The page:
“My lot is supposed to be only for people who pay a fee, but a lot of tourists still park there during the day,” Centers says. “When it’s full, I have to park next to the library, which is a bit of a walk for me. When the weather is bad or I have a lot of groceries, not being able to park close by can be an issue. I hope in the future that the lots will be a bit more supervised.”

Additionally, Centers wishes downtown had more green spaces.

“As someone who loves being out in nature, I will say that downtown hardly has any good green spaces or parks,” says Centers. “A lot of people say that if a new park is developed, it will just become a place for homeless people, but I don’t understand why that would be a problem. They need somewhere to go during the day.”

Concerns with safety 

SAFETY ISSUES: Jennifer McLaren moved downtown less than a year ago, but says that her car has been broken into twice and she has been harassed on multiple occasions. Photo courtesy of McLaren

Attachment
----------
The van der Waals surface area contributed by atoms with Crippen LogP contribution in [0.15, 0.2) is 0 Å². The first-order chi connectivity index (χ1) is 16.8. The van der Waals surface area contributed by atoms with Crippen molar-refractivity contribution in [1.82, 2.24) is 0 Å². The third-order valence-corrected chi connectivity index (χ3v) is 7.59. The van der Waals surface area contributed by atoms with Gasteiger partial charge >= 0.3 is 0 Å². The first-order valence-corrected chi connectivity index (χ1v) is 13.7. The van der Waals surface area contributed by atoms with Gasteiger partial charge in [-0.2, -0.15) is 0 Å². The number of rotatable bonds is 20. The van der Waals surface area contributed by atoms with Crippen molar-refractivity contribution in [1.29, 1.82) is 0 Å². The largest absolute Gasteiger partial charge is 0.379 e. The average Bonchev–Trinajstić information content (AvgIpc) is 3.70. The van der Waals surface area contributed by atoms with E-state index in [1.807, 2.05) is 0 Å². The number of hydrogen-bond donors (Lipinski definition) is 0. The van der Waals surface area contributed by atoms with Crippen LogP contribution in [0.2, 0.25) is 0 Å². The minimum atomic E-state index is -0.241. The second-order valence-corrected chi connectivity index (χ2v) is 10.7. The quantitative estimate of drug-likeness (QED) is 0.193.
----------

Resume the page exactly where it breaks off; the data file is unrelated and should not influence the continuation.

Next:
Meanwhile, Jennifer McLaren, 43, says the number of homeless people and a series of break-ins has her questioning whether she made the right decision when she moved downtown less than a year ago.

“When my husband and I were looking for a new place, we saw the complaints that downtown had gotten more unsafe. At the time, we didn’t really believe that it was that serious because we both went downtown frequently without any issue,” says McLaren. “Since we have lived here, though, we’ve had a number of safety issues. It has definitely made our transition more difficult.”